Abuse is the systematic misuse of power over another human being in order to exert and maintain control. Both the perpetrator and the victim are harmed by the shame, isolation, and damage to self-worth that abuse generates. Most commonly women and children suffer the brunt of the impact of domestic violence; physically and economically they are often more vulnerable, and North American men are socialized to be tough and use violence more readily. Children who witness a parent being abused by an intimate partner experience trauma and confusing messages about what love is supposed to look like.
I help abuse victims to recognize the danger signs of an unhealthy relationship, and to develop plans to manage their safety if they choose to remain with their partners. Even short-term abusive relationships can leave a victim with post-traumatic stress symptoms that severely compromise his or her ability to function effectively. Counseling can help to bring the autonomic nervous system back into balance, and to foster the skills for healthy relationships based on respect, love, and equality.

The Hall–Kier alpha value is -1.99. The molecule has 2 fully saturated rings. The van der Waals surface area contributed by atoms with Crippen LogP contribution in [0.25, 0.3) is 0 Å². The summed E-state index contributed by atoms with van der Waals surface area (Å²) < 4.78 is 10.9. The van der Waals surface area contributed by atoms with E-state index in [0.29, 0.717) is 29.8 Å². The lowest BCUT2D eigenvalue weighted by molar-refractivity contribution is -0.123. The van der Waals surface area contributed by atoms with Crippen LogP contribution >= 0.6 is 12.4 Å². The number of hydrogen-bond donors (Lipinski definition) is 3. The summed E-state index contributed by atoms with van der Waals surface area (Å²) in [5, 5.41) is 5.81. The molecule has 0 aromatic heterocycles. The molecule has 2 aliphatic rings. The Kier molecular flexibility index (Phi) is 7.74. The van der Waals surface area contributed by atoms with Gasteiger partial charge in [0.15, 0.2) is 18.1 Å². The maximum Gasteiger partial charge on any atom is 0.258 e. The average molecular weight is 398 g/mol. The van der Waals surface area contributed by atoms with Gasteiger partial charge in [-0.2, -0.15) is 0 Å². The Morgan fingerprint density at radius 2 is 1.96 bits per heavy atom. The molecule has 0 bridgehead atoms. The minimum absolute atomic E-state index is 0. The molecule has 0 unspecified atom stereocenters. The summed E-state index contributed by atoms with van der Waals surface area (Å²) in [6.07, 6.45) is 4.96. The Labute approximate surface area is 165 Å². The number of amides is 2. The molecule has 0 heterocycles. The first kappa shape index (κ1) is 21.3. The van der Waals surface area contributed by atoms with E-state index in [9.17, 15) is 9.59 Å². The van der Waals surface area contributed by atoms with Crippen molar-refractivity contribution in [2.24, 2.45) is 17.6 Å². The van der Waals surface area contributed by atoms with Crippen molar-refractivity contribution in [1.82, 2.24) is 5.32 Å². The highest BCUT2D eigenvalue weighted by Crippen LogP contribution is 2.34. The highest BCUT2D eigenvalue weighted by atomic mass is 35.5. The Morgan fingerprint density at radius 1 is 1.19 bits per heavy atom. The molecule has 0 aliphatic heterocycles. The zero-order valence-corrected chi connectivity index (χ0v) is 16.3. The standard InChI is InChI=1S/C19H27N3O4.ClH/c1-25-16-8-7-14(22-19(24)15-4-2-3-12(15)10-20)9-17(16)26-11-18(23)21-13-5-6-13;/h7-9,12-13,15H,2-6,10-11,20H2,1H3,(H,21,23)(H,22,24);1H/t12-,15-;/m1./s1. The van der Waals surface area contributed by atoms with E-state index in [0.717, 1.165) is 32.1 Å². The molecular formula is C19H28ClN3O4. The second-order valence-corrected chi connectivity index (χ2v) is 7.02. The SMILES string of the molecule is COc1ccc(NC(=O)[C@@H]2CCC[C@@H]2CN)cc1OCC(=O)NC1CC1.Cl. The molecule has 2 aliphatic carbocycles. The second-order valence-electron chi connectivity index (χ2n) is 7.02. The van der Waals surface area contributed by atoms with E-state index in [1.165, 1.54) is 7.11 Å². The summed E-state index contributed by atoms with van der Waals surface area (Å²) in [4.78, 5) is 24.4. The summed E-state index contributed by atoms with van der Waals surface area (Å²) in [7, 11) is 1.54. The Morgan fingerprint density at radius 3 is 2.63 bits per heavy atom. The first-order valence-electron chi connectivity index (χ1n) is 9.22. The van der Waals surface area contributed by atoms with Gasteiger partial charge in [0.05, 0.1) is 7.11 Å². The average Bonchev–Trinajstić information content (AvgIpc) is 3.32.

I also work with clients when there are challenges with co-parenting after separation. It is not uncommon to see abusive partners continue to exert control over their spouses after separation either through conflicts over custody, or through ongoing litigation abuse. It is important to know that you do not have to go through these challenges alone.